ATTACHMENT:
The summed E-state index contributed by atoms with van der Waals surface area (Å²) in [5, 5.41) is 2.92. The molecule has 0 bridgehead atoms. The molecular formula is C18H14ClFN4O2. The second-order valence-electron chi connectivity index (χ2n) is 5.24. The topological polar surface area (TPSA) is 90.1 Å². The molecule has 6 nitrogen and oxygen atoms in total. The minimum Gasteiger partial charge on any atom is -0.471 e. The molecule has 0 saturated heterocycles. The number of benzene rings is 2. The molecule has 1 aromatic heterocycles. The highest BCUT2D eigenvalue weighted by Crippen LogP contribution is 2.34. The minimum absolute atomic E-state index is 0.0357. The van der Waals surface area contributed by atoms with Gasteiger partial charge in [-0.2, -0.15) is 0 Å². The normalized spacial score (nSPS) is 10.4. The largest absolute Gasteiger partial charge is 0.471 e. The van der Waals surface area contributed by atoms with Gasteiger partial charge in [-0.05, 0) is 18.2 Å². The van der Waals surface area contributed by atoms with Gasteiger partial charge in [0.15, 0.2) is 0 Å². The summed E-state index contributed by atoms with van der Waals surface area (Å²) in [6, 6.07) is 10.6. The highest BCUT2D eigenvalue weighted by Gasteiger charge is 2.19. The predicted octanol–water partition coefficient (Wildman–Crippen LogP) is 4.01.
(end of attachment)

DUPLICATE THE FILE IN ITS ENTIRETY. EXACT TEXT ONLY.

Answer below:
The summed E-state index contributed by atoms with van der Waals surface area (Å²) in [5, 5.41) is 2.92. The molecule has 0 bridgehead atoms. The molecular formula is C18H14ClFN4O2. The second-order valence-electron chi connectivity index (χ2n) is 5.24. The topological polar surface area (TPSA) is 90.1 Å². The molecule has 6 nitrogen and oxygen atoms in total. The minimum Gasteiger partial charge on any atom is -0.471 e. The molecule has 0 saturated heterocycles. The number of benzene rings is 2. The molecule has 1 aromatic heterocycles. The highest BCUT2D eigenvalue weighted by Crippen LogP contribution is 2.34. The minimum absolute atomic E-state index is 0.0357. The van der Waals surface area contributed by atoms with Gasteiger partial charge in [-0.2, -0.15) is 0 Å². The normalized spacial score (nSPS) is 10.4. The largest absolute Gasteiger partial charge is 0.471 e. The van der Waals surface area contributed by atoms with Gasteiger partial charge in [-0.05, 0) is 18.2 Å². The van der Waals surface area contributed by atoms with Gasteiger partial charge in [0.15, 0.2) is 0 Å². The summed E-state index contributed by atoms with van der Waals surface area (Å²) in [6, 6.07) is 10.6. The highest BCUT2D eigenvalue weighted by Gasteiger charge is 2.19. The predicted octanol–water partition coefficient (Wildman–Crippen LogP) is 4.01.